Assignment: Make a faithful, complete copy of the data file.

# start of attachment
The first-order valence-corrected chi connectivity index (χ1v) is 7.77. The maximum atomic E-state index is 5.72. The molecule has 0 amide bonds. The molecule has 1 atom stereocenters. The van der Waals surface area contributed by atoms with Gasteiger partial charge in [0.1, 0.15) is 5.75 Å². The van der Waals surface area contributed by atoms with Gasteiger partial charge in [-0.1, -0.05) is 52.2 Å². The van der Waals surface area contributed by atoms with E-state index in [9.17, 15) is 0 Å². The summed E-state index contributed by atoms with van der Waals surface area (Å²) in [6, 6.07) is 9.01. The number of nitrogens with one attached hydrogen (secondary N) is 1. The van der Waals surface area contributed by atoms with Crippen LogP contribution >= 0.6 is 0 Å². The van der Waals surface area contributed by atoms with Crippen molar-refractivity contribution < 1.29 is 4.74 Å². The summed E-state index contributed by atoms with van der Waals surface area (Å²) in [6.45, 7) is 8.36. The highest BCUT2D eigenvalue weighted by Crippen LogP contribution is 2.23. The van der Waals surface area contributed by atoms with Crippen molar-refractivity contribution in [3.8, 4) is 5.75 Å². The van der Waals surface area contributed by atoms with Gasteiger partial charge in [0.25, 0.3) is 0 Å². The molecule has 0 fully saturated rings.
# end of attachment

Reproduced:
The first-order valence-corrected chi connectivity index (χ1v) is 7.77. The maximum atomic E-state index is 5.72. The molecule has 0 amide bonds. The molecule has 1 atom stereocenters. The van der Waals surface area contributed by atoms with Gasteiger partial charge in [0.1, 0.15) is 5.75 Å². The van der Waals surface area contributed by atoms with Gasteiger partial charge in [-0.1, -0.05) is 52.2 Å². The van der Waals surface area contributed by atoms with E-state index in [9.17, 15) is 0 Å². The summed E-state index contributed by atoms with van der Waals surface area (Å²) in [6, 6.07) is 9.01. The number of nitrogens with one attached hydrogen (secondary N) is 1. The van der Waals surface area contributed by atoms with Crippen LogP contribution >= 0.6 is 0 Å². The van der Waals surface area contributed by atoms with Crippen molar-refractivity contribution < 1.29 is 4.74 Å². The summed E-state index contributed by atoms with van der Waals surface area (Å²) in [6.45, 7) is 8.36. The highest BCUT2D eigenvalue weighted by Crippen LogP contribution is 2.23. The van der Waals surface area contributed by atoms with Crippen molar-refractivity contribution in [3.8, 4) is 5.75 Å². The van der Waals surface area contributed by atoms with Gasteiger partial charge in [0.25, 0.3) is 0 Å². The molecule has 0 fully saturated rings.